Posts Tagged ‘Coin Collecting’

First Look: The Royal Mint UK 2019 Commemorative Coins

Each year, The Royal Mint marks important British anniversaries, events or accomplishments on our coins and today we are delighted to reveal the UK’s new coin designs for 2019.

Scroll down for a first look at all five of the brand new designs…


The 200th Anniversary of the Birth of Queen Victoria £5

After ascending to the throne in 1838 Queen Victoria’s reign became the longest reign of a British monarch at the time. She oversaw a time of great change and expansion of the British Empire. This £5 coin has been issued to celebrate the 200th Anniversary of her birth and depicts some of the momentous changes in the British Empire witnessed under her rule, including advances in the industrial revolution due to the power of steam and the invention of the telephone and penny-farthing bicycle.


The 75th Anniversary of the D-Day Landings £2

On 6th June 1944 the largest seaborne invasion in history took place. The operation began the liberation of German occupied France during World War II, and D-Day, as it came to be known, laid the foundations of the Allied victory on the Western Front. This £2 coin has been issued to commemorate the 75th Anniversary of the Normandy Landings and its success which paved the way for the surrender of Nazi Germany. The coin features the 5 beaches codenamed Utah, Omaha, Gold, Juno and Sword, where the invasion took place.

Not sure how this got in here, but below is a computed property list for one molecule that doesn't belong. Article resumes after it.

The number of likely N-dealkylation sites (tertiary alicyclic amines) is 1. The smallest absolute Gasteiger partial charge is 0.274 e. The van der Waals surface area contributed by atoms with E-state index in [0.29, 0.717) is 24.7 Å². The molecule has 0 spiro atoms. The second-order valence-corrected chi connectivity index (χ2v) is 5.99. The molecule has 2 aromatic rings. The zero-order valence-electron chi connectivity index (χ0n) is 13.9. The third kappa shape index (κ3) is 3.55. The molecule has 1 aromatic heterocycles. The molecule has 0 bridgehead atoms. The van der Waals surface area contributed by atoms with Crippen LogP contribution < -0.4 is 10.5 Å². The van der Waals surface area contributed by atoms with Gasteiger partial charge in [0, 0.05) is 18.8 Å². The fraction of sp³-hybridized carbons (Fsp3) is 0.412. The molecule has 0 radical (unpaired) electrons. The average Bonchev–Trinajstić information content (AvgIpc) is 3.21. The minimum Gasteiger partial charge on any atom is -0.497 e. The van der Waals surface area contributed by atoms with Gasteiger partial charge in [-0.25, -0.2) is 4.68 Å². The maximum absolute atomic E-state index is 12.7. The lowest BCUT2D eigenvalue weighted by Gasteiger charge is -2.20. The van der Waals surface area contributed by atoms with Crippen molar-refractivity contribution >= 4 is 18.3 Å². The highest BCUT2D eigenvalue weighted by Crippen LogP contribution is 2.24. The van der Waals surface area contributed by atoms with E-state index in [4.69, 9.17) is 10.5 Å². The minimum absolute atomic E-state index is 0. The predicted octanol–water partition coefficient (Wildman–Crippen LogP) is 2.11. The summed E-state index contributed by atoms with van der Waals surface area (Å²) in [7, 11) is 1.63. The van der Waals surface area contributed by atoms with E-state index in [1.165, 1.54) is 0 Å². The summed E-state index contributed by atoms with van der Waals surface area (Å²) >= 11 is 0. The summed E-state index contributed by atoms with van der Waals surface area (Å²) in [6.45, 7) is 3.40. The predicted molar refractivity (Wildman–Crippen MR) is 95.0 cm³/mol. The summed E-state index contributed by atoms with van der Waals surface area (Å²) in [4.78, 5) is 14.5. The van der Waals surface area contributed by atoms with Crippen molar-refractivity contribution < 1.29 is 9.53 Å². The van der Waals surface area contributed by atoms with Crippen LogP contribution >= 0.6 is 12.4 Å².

The 350th Anniversary of Samuel Pepys’ Last Diary Entry £2

Samuel Pepys is recognised as the most famous diarist who ever lived, providing valuable first-hand accounts of life in 17th century London and the English Restoration period. His private diary, which he kept from 1660-1669, also provides important eyewitness accounts of landmark events in British history, including the Great Plague of London and the Great Fire of London. This £2 coin has been issued to mark 350 years since Pepys’ last diary entry and features one of his famous diary excerpts written in shorthand.


The 260th Anniversary of the Formation of Wedgwood £2